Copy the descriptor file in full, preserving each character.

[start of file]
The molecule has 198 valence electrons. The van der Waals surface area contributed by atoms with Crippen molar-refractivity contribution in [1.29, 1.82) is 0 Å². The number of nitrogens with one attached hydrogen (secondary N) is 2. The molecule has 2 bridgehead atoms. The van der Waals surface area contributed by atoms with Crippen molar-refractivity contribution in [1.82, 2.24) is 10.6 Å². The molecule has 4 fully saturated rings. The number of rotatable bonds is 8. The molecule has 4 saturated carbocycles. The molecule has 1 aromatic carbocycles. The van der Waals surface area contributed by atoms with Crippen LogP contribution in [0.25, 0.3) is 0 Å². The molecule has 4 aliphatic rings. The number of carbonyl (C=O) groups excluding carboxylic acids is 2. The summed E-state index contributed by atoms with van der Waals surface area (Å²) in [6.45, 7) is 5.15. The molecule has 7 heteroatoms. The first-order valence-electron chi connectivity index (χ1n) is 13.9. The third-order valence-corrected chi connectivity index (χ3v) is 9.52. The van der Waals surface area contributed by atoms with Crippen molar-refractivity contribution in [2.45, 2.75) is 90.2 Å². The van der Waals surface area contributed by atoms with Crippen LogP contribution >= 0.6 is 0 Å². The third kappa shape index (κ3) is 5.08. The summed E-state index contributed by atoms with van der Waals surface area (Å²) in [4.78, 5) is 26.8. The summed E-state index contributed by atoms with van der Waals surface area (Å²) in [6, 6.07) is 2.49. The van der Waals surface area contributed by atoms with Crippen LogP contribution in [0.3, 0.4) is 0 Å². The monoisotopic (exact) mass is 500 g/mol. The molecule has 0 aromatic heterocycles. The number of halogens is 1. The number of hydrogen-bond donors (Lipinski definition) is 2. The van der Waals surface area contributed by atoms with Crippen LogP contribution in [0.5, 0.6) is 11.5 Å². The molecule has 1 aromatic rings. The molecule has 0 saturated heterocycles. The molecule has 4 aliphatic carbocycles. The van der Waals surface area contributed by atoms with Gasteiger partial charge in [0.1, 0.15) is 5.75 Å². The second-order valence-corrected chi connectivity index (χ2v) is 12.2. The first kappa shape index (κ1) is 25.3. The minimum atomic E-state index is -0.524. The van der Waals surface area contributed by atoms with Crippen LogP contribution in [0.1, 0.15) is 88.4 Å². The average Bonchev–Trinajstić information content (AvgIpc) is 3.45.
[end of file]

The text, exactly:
The molecule has 198 valence electrons. The van der Waals surface area contributed by atoms with Crippen molar-refractivity contribution in [1.29, 1.82) is 0 Å². The number of nitrogens with one attached hydrogen (secondary N) is 2. The molecule has 2 bridgehead atoms. The van der Waals surface area contributed by atoms with Crippen molar-refractivity contribution in [1.82, 2.24) is 10.6 Å². The molecule has 4 fully saturated rings. The number of rotatable bonds is 8. The molecule has 4 saturated carbocycles. The molecule has 1 aromatic carbocycles. The van der Waals surface area contributed by atoms with Crippen LogP contribution in [0.25, 0.3) is 0 Å². The molecule has 4 aliphatic rings. The number of carbonyl (C=O) groups excluding carboxylic acids is 2. The summed E-state index contributed by atoms with van der Waals surface area (Å²) in [6.45, 7) is 5.15. The molecule has 7 heteroatoms. The first-order valence-electron chi connectivity index (χ1n) is 13.9. The third-order valence-corrected chi connectivity index (χ3v) is 9.52. The van der Waals surface area contributed by atoms with Crippen molar-refractivity contribution in [2.45, 2.75) is 90.2 Å². The van der Waals surface area contributed by atoms with Crippen LogP contribution >= 0.6 is 0 Å². The third kappa shape index (κ3) is 5.08. The summed E-state index contributed by atoms with van der Waals surface area (Å²) in [4.78, 5) is 26.8. The summed E-state index contributed by atoms with van der Waals surface area (Å²) in [6, 6.07) is 2.49. The van der Waals surface area contributed by atoms with Crippen LogP contribution in [0.3, 0.4) is 0 Å². The monoisotopic (exact) mass is 500 g/mol. The molecule has 0 aromatic heterocycles. The number of halogens is 1. The number of hydrogen-bond donors (Lipinski definition) is 2. The van der Waals surface area contributed by atoms with Crippen LogP contribution in [0.5, 0.6) is 11.5 Å². The molecule has 1 aromatic rings. The molecule has 0 saturated heterocycles. The molecule has 4 aliphatic carbocycles. The van der Waals surface area contributed by atoms with Gasteiger partial charge in [0.1, 0.15) is 5.75 Å². The second-order valence-corrected chi connectivity index (χ2v) is 12.2. The first kappa shape index (κ1) is 25.3. The minimum atomic E-state index is -0.524. The van der Waals surface area contributed by atoms with Crippen LogP contribution in [0.1, 0.15) is 88.4 Å². The average Bonchev–Trinajstić information content (AvgIpc) is 3.45.